TW: MENTIONS OF GENOCIDE AND DEATH
Since the discovery of the mass grave in Kamloops, B.C., with the remains of 215 children, there has been discussion about compensation for those who have been affected by the residential school system and those who attended the schools directly, also referred to as day scholars. While Prime Minister Trudeau has sympathized with Canada’s First Nations communities, he is simultaneously fighting against survivors in Ottawa, arguing about how much residential school survivors are entitled to. The government has continued to ignore the cultural genocide that they inflicted upon Indigenous people, and the harm they cause Indigenous people today as they refuse to take responsibility for their actions. Rather than acknowledge that they have harmed the public, the government is passing the blame to the Catholic church, which has also refused to accept responsibility.
Did what took place in residential schools amount to genocide?
For an act to qualify as genocide, both a mental (intent) and a physical element must be present. There was an undeniable presence of both in Canada’s Residential School System. It is no secret that these schools existed to “kill the Indian in the child” and to assimilate Indigenous children into Euro-Canadian ways of life. These “schools” were places of constant harm against Indigenous children, they were the place where the culture and language they grew up with was snatched from them.
To say that the residential schools in Canada, created and regulated by the Catholic church and Canadian government did not inflict genocide against First Nations people is to deny the facts that stand. It is also denying the statement and intent to “kill the Indian in the child”.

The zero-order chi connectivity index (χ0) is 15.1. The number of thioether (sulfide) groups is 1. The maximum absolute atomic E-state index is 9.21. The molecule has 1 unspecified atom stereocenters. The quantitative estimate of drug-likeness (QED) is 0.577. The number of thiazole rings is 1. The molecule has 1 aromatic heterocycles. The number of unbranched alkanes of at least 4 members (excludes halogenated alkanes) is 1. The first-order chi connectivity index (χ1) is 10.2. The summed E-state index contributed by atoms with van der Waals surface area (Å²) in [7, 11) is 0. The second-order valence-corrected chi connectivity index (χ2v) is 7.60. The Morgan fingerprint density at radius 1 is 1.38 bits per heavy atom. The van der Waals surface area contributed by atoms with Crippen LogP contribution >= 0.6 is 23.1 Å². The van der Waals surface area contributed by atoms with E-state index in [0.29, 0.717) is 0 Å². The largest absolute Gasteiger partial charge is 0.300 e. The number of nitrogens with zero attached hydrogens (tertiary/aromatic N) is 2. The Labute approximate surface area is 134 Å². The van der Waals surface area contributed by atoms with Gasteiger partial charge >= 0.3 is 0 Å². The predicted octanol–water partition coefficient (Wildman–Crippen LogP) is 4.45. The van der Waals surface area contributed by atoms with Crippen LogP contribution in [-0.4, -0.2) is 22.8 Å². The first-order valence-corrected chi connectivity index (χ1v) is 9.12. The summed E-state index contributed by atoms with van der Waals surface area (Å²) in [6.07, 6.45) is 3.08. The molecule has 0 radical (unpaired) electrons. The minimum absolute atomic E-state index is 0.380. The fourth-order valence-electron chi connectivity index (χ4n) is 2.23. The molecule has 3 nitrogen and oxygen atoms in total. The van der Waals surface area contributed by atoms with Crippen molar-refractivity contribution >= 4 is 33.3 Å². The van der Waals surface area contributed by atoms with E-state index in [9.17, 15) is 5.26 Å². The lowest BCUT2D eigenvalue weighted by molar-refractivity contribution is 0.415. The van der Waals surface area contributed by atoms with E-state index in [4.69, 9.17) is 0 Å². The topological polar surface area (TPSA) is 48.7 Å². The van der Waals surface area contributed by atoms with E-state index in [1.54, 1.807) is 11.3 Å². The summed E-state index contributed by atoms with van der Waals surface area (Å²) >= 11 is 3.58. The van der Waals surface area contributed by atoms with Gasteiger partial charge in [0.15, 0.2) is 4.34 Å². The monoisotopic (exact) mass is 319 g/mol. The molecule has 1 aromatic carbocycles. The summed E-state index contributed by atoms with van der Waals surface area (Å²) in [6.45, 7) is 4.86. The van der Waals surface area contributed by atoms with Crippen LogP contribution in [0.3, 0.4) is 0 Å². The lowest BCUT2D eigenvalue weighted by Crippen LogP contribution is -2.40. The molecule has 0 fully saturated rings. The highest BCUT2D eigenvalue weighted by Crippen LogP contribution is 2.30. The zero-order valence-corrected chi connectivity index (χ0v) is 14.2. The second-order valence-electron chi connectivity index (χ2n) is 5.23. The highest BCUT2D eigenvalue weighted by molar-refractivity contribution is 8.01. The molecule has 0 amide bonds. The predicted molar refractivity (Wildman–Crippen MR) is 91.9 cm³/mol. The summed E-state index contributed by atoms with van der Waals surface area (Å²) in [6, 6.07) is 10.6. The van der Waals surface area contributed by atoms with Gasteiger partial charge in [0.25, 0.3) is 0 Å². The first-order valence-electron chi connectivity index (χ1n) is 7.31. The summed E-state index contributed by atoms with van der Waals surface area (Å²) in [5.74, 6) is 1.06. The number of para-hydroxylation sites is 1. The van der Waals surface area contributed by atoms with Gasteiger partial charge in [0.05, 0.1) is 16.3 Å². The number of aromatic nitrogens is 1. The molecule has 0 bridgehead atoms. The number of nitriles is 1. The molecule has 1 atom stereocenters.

Listening to the stories of those who have survived the residential school system is crucial in this time, you can read a few stories at Legacy of Hope:
What are Canadian leaders doing about all of this?
My responsibility as a Canadian is to look at the actions our members of parliament take to better this country and contribute to ending global conflicts. Justin Trudeau’s actions, not only during the past week but throughout his time as Prime Minister, have left me and many others deeply disappointed. The promises that Trudeau made during his campaign to right the wrongs of the past, to guarantee clean drinking water on all reserves, have not been fulfilled, not even in the slightest. While he may say he is sorry, his actions clearly indicate he has no interest in helping the Indigenous community. It is not only cowardly but also not what Canadians expect from their Prime Minister to pass the blame.
“How do you gauge trauma?” Jagmeet Singh asked, clearly opposing the current litigation. On Monday the NDP passed a motion calling the federal government to drop several cases they are currently fighting against.
Jagmeet Singh has been very outspoken about Indigenous issues, calling out Trudeau for his lack of action, and rather his empty words, half-mast flags, and taking a knee at a memorial site. His announcement for concrete actions is still being waited upon, and truly contradicts the way he has done nothing for First Nations, Metis, and Inuit people in Canada.
Did you hear about the motion passed on Monday?
A powerful start on a path to a better future, the motion passed by the NDP on Monday called for the government to end all litigation against residential school survivors, including those who attended St. Anne’s residential school, as well as the two appeal cases, one from 2018 and another from 2020.
The motion also called on the government to investigate the unmarked graves at all residential school sites, in accordance with the 2015 Truth and Reconciliation Commission.
The vote passed 271-0 with an alarming number of Liberal members abstaining from the vote, Justin Trudeau included. This is deeply concerning in a time when action is needed, our MP’s refusing to vote on a motion shows their lack of responsibility and especially after Ottawa refused to take accountability for the residential school system at all.
Let’s do what we can to treat each other with respect and responsibility.